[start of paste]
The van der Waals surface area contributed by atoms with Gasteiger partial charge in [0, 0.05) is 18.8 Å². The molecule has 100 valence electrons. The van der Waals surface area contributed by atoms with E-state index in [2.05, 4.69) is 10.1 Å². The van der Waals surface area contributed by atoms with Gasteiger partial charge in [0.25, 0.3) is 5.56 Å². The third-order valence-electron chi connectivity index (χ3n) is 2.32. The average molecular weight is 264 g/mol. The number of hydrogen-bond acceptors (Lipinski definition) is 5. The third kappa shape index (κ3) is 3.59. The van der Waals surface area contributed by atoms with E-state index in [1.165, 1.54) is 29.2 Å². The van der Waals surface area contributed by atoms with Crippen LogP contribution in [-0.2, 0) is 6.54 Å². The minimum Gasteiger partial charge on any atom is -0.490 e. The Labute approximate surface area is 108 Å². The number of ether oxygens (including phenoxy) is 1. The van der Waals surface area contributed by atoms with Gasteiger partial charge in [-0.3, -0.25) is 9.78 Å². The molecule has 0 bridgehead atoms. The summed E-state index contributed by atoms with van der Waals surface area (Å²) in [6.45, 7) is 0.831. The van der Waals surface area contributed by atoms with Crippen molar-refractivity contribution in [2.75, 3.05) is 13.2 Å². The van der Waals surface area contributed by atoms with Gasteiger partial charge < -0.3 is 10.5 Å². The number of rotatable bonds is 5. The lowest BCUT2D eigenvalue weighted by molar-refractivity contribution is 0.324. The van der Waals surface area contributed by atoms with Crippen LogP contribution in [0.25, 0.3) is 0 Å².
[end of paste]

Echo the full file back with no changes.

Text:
The van der Waals surface area contributed by atoms with Gasteiger partial charge in [0, 0.05) is 18.8 Å². The molecule has 100 valence electrons. The van der Waals surface area contributed by atoms with E-state index in [2.05, 4.69) is 10.1 Å². The van der Waals surface area contributed by atoms with Gasteiger partial charge in [0.25, 0.3) is 5.56 Å². The third-order valence-electron chi connectivity index (χ3n) is 2.32. The average molecular weight is 264 g/mol. The number of hydrogen-bond acceptors (Lipinski definition) is 5. The third kappa shape index (κ3) is 3.59. The van der Waals surface area contributed by atoms with E-state index in [1.165, 1.54) is 29.2 Å². The van der Waals surface area contributed by atoms with Crippen LogP contribution in [-0.2, 0) is 6.54 Å². The minimum Gasteiger partial charge on any atom is -0.490 e. The Labute approximate surface area is 108 Å². The number of ether oxygens (including phenoxy) is 1. The van der Waals surface area contributed by atoms with Gasteiger partial charge in [-0.3, -0.25) is 9.78 Å². The molecule has 0 bridgehead atoms. The summed E-state index contributed by atoms with van der Waals surface area (Å²) in [6.45, 7) is 0.831. The van der Waals surface area contributed by atoms with Crippen molar-refractivity contribution in [2.75, 3.05) is 13.2 Å². The van der Waals surface area contributed by atoms with Gasteiger partial charge < -0.3 is 10.5 Å². The number of rotatable bonds is 5. The lowest BCUT2D eigenvalue weighted by molar-refractivity contribution is 0.324. The van der Waals surface area contributed by atoms with Crippen LogP contribution in [0.25, 0.3) is 0 Å².